or for . This rules out heavy tails and nonanalytic Fourier transforms. When , integrability in amounts to , but other allow for non compact . Though with a different scalar product, we have and (see Theorem IX.13 in [45]), for , is the set of squareintegrable functions which Fourier transform have an analytic continuation on . In particular the Laplace transform is finite near 0. Equivalently, if is a density, it does not have heavytails. The condition in (H1.4) is not restrictive because we can write (1) as , take and such that , and there is a onetoone mapping between and . We assume (H1.4) because the estimator involves estimators of in denominators. Alternative solutions exist when (see, e.g., [36]) only. Assuming the availability of an estimator of using the preliminary sample is common in the deconvolution literature (see, e.g., [15]). By using estimators of for a well chosen rather than of , the assumption that and in (H1.4) becomes very mild. This is feasible because of (2).3.1. Inverse problem in Hilbert spaces
Estimation of is a statistical illposed inverse problem. The operator depends on and . Now on, the functions and are those of (H1.2). We have, for all and , , where
(4) 
Proposition 1.
is continuously embedded into . Moreover, is injective and continuous, and not compact if .
The case corresponds to mild integrability assumptions in the first variable when the SVD of does not exist. This makes it difficult to prove rates of convergence even for estimators which do not rely explicitly on the SVD such as the Tikhonov and Landweber method (Gerchberg algorithm in outofband extrapolation, see, e.g., [5]). Rather than work with directly, we use that is the composition of operators which are easier to analyze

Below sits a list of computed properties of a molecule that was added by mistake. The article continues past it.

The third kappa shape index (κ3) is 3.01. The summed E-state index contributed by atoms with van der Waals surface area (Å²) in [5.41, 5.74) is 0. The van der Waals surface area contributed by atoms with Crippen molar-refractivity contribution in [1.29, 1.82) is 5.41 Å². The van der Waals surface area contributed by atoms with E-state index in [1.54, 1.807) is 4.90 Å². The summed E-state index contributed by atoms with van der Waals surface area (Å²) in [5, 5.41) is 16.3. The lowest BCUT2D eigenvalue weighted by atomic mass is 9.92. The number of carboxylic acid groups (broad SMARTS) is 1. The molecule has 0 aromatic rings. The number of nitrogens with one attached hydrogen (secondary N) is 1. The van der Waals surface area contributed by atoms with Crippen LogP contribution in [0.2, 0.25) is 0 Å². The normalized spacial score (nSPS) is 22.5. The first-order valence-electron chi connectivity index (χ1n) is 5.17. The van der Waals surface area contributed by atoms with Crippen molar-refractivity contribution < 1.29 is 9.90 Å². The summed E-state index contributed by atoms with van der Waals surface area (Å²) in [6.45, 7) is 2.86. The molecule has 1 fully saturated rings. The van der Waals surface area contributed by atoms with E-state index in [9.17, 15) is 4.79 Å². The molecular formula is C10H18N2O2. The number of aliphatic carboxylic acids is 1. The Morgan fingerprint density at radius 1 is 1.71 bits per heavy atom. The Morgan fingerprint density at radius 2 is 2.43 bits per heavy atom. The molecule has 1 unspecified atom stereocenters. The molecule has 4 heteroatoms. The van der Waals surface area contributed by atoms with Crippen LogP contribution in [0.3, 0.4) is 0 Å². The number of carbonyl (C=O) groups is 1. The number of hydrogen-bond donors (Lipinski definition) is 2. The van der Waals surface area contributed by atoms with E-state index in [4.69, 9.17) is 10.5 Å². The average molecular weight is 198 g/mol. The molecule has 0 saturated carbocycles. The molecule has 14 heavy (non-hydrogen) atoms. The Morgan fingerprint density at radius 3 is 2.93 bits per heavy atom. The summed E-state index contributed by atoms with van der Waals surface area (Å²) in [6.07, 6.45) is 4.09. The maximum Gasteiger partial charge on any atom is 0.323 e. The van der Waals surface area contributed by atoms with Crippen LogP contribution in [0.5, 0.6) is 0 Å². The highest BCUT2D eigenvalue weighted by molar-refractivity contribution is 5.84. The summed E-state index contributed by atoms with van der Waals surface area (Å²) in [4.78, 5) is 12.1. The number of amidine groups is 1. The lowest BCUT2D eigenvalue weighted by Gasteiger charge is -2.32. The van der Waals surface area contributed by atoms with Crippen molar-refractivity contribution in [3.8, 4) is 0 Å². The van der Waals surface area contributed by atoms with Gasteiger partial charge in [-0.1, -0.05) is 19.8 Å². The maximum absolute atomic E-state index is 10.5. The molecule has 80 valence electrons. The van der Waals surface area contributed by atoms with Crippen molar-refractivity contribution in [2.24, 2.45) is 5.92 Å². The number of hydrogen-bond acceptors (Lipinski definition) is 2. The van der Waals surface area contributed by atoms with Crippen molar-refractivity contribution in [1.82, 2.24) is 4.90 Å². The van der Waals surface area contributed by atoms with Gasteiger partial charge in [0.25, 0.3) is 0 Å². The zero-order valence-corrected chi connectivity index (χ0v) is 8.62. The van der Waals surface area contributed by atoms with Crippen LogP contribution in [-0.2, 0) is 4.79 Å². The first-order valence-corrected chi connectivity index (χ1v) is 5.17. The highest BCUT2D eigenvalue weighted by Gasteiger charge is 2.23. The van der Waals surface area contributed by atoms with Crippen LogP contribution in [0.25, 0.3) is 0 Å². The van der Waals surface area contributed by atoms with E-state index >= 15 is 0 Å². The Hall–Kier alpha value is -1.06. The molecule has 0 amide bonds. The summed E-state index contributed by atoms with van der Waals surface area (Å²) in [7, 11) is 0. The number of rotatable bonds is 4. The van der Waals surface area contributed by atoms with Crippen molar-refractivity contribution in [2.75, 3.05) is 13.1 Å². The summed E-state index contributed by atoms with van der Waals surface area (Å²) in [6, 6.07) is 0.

(5) 
For all , either or , and , belongs to and, for ,
admits a SVD, where both orthonormal systems are complete. This is a tensor product of the SVD when
that we denote by , where is in decreasing order repeated according to multiplicity, and are orthonormal systems of, respectively, and . This holds for the following reason. Because , , , and is even, we obtain and . The operator is a compact positive definite selfadjoint operator (see [44] and [49] for the two choices of). Its eigenvalues in decreasing order repeated according to multiplicity are denoted by
and a basis of eigenfunctions by
. The other elements of the SVD are and .Proposition 2.
For all , is a basis of .
The singular vectors are the Prolate Spheroidal Wave Functions (hereafter PSWF, see, e.g., [44]). They can be extended as entire functions in and form a complete orthogonal system of for which we use the same notation. They are useful to carry interpolation and extrapolation (see, e.g., [40]) with Hilbertian techniques. In this paper, for all , plays the role of the Fourier transform in the definition of . The weight allows for larger classes than and noncompact . This is useful even if is compact when the researcher does not know a superset containing . The useful results on the corresponding SVD and a numerical algorithm to compute it are given in [22].
3.2. Sets of smooth and integrable functions
Define, for all and increasing, , , , , , and ,
and when we replace by , where
(6)